The canyon walls looked nearly vertical, so I was surprised when I saw something move along its surface. I pulled up my binocular and located a bighorn sheep, standing on a thin shelf of rock. How could a hoofed mammal have negotiated those steep canyon walls? The ewe looked like she barely had enough room to stand.
I could now pick out other bighorn sheep moving across the canyon. I saw the first ewe lift her leg. By the time I pulled my binoculars back to my eye, a small, wet lamb lay at her feet. She had just given birth. As I watched, transfixed, she licked the newborn.
I was in Yellowstone National Park on a busy June day. Nearby, people rushed on the road to see geysers and bears. I had this sighting – one of my most memorable – all to myself.
Bighorn sheep are incredible mammals. They can be readily viewed at many U.S. national parks and wildlife refuges – if you know where to look.
In our ongoing series on watching wildlife, here are some reliable places to look, as well as some information on the conservation issues faced by these animals.
Meet the Bighorn Sheep
Bighorn sheep are one of two wild sheep species found in North America. The Dall sheep – white or grayish in color – is found in Alaska and western Canada. Some people also confuse bighorns with mountain goats. The mountain goat (which, to further confuse things, isn’t a true goat) is white, often with a fluffy appearance, and has short, black horns.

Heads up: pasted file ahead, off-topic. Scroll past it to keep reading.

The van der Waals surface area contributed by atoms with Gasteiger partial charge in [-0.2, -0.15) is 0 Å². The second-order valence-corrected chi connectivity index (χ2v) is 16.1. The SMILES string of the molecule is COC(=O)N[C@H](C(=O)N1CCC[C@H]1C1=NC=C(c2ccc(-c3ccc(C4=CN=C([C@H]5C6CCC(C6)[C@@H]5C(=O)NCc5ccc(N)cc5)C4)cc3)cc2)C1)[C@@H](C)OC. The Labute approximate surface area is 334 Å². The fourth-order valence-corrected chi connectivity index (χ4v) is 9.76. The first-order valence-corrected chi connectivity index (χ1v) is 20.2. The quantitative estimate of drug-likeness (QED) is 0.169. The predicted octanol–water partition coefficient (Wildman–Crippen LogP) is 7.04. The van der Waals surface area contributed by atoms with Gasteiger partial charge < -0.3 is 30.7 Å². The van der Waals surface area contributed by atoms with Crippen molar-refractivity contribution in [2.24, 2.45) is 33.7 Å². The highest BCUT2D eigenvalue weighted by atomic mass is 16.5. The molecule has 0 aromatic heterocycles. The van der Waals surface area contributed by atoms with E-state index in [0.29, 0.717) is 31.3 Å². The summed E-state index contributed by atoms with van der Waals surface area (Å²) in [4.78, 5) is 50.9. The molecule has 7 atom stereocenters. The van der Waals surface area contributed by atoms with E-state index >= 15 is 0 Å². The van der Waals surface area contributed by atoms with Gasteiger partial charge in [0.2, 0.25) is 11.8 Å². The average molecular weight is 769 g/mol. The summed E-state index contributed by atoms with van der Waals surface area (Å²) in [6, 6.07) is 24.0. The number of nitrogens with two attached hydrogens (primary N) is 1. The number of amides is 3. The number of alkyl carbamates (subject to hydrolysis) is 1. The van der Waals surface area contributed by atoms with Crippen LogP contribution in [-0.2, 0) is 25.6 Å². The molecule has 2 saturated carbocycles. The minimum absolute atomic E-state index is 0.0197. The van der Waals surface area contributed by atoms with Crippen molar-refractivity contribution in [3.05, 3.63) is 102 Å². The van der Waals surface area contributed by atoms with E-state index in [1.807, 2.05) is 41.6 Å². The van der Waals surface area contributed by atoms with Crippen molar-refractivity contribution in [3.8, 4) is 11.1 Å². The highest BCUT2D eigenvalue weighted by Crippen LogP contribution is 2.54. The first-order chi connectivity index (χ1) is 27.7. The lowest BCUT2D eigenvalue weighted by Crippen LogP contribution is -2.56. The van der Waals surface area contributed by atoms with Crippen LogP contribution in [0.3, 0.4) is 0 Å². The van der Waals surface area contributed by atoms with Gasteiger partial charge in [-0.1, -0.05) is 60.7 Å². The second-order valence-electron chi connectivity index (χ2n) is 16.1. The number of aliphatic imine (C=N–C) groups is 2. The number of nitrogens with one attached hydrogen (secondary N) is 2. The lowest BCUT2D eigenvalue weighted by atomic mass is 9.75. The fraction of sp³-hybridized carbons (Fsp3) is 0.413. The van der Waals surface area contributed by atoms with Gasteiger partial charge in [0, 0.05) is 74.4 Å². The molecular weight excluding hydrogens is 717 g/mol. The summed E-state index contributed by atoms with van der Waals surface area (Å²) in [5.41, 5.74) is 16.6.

Bighorns are found in western North America from Canada to Mexico. They are typically found in rugged habitat, including the Rocky Mountains and desert canyons. While accurate historical population estimates are difficult to find, some estimates place the 19th century population at 2 million animals.
Overhunting, habitat loss and competition with domestic livestock reduced their numbers to a low of 20,000. But modern conservation programs and reintroductions have helped. Several of the locations listed here consist of reintroduced populations that have been prospering for decades. Today, about 70,000 bighorns roam North America.
Bighorn sheep still significant threats. One of the biggest is diseases passed from domestic sheep. Bighorn sheep roam widely, which can bring them into contact with livestock and roads. Climate change can reduce desert springs; these springs provide critical water.
Large, connected habitats enable bighorns (and other wide-roaming wildlife) to be more resilient in the face of threats. That’s why connectivity has been such a focus of The Nature Conservancy’s work.
Yellowstone (Wyoming, Montana, Idaho)
Yellowstone National Park is, of course, known for its charismatic wildlife: bison, elk, black and brown bears and wolves. But many miss the bighorn sheep. That’s a shame, because the sheep’s cliff-scaling abilities make them one of the more exciting animals to watch.
You can sometimes see them on the trail to Mount Washburn, the highest point in the park (and a great hike). A better spot are the rocky cliffs between Tower and Roosevelt. There are ample vehicle pull-offs. Scan the cliffs (no matter how steep) for movement or anything out of place. Sometimes the bighorns are standing on the rim, but more often you will see them picking their ways across the ledges of the cliff faces.